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Yes, you're chasing your tail. See previous reply.

The FAA does not enforce foreign regulation.

You're still required to abide applicable US regulation and operations specifications when operating for a certificate holder outside the US.
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Old 04-13-2017, 08:44 PM   #6
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There is a growing, systemic problem with operators having "international incidents" and GNE's are on the rise. It's just going to get worse with R-Lat SM... Use caution! Re-Routes are extremely vulnerable to GNE's. ARINC 424 protocols and syntax errors are very insidious. Use a plotting chart and a robust checklist! They will save you from alot of embarassment and paperwork. Fully understand 91.703, ICAO SARP's and The NAT Resource Guide. The "big box" so called International Training is very lacking. One (1) day of class, most likely taught by an instructor with no experince "across the pond" is no good at all! If you don't know how to find ICAO documents such as 7030, 4444, GOLD or foreign country's AIP, you have no business flying outside US Airspace. Even the so called "3rd Party Handlers" have known issues and are still providing out-dated material. Some currently produced IFIM's don't even explain SLOP or Contingency procedures correctly. Lastly, learn and understand the ICAO flight plan codes, particularly the equipment codes. Frequently they are filed with incorrect or missing equipment codes.
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Old 04-14-2017, 07:56 PM   #7
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I respectfully disagree. The FAA enforces foreign regulations in the since that you violated 91.703 and/or 121.11.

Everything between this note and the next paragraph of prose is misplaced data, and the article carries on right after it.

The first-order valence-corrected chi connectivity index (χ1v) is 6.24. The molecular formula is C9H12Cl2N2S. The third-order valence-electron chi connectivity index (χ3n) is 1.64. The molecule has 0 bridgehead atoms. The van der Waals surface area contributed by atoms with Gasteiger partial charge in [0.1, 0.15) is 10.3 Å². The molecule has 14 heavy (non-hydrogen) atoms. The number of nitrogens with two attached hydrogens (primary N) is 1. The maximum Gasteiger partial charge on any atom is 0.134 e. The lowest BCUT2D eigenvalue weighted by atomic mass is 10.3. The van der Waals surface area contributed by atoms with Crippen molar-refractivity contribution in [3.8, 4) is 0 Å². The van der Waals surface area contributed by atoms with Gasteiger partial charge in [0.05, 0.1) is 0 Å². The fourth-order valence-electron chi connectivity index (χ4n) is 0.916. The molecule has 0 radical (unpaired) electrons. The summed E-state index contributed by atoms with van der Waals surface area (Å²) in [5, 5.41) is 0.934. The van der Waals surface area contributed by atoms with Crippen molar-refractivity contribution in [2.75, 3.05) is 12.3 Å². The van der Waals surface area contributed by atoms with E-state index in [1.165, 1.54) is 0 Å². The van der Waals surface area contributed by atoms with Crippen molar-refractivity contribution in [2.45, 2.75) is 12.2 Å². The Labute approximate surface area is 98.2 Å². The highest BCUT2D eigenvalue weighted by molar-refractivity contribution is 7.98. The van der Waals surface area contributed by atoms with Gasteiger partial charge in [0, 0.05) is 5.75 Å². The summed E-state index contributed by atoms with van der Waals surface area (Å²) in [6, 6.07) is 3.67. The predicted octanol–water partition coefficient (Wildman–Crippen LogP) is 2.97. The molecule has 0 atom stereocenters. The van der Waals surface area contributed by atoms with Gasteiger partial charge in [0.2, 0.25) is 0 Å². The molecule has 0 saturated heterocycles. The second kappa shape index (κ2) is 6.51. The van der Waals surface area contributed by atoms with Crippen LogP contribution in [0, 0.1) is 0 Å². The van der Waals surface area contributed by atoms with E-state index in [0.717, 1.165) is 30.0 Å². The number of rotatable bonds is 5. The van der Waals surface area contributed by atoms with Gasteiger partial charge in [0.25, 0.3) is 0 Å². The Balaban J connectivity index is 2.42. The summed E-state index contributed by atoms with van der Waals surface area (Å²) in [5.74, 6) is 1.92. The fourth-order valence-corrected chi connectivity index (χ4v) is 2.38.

As a brush up, 91.703 requires that you follow ICAO Annex 2 when flying over the high seas and following ICAO Annex 2 as modified by the state rules when flying in another country's airspace. This applies to all US operators (91, 91K, 135, and 121)

FAR 121.11 or 135.3 requires that you follow the more restrictive of the US regulations and ops specs or ICAO Annex 2 as modified by the state rules.

You don't see much of this, unless the violation was over MNPS, NOPAC, or Central Pacific areas. Screw up there and it's guaranteed that you'll be talking to the FAA. The reason why you don't see more international violations is because of the reporting trail between the local aviation authority, ICAO and then the FAA.

Quote:
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Yes, you're chasing your tail. See previous reply.

The FAA does not enforce foreign regulation.

You're still required to abide applicable US regulation and operations specifications when operating for a certificate holder outside the US.
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Old 04-14-2017, 08:23 PM   #8
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Screw up there and it's guaranteed that you'll be talking to the FAA.
No, it's not.

It's also not foreign airspace.
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Old 04-16-2017, 07:08 PM   #9
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Just because it's international doesn't preclude a violation. Having investigated some MNPS violations in the AF, I can assure you a GNE will be investigated by the FAA, a response sent back to appropriate CAA and potential enforcement action taken.

GF